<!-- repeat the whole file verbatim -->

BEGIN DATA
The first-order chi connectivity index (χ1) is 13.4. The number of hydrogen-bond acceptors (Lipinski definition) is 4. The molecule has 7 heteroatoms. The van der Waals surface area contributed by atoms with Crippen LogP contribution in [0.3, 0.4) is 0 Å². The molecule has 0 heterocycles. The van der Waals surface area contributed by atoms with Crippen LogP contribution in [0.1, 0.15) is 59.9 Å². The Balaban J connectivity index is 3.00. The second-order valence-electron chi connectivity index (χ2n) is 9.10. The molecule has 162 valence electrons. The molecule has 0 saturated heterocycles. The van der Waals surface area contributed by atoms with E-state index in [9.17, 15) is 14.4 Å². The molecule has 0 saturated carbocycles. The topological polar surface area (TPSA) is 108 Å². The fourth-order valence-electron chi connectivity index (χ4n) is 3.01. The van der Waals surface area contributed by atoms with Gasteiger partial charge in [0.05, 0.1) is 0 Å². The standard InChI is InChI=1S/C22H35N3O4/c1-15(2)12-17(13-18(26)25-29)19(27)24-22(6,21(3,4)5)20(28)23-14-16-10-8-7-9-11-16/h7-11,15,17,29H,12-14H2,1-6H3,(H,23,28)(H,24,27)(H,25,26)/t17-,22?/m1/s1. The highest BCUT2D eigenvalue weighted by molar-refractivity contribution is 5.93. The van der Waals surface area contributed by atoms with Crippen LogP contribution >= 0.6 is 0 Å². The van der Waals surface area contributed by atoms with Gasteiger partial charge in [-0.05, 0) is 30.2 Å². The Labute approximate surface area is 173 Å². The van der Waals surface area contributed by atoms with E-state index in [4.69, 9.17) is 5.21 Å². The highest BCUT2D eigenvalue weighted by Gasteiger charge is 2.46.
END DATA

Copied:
The first-order chi connectivity index (χ1) is 13.4. The number of hydrogen-bond acceptors (Lipinski definition) is 4. The molecule has 7 heteroatoms. The van der Waals surface area contributed by atoms with Crippen LogP contribution in [0.3, 0.4) is 0 Å². The molecule has 0 heterocycles. The van der Waals surface area contributed by atoms with Crippen LogP contribution in [0.1, 0.15) is 59.9 Å². The Balaban J connectivity index is 3.00. The second-order valence-electron chi connectivity index (χ2n) is 9.10. The molecule has 162 valence electrons. The molecule has 0 saturated heterocycles. The van der Waals surface area contributed by atoms with E-state index in [9.17, 15) is 14.4 Å². The molecule has 0 saturated carbocycles. The topological polar surface area (TPSA) is 108 Å². The fourth-order valence-electron chi connectivity index (χ4n) is 3.01. The van der Waals surface area contributed by atoms with Gasteiger partial charge in [0.05, 0.1) is 0 Å². The standard InChI is InChI=1S/C22H35N3O4/c1-15(2)12-17(13-18(26)25-29)19(27)24-22(6,21(3,4)5)20(28)23-14-16-10-8-7-9-11-16/h7-11,15,17,29H,12-14H2,1-6H3,(H,23,28)(H,24,27)(H,25,26)/t17-,22?/m1/s1. The highest BCUT2D eigenvalue weighted by molar-refractivity contribution is 5.93. The van der Waals surface area contributed by atoms with Crippen LogP contribution >= 0.6 is 0 Å². The van der Waals surface area contributed by atoms with Gasteiger partial charge in [-0.05, 0) is 30.2 Å². The Labute approximate surface area is 173 Å². The van der Waals surface area contributed by atoms with E-state index in [4.69, 9.17) is 5.21 Å². The highest BCUT2D eigenvalue weighted by Gasteiger charge is 2.46.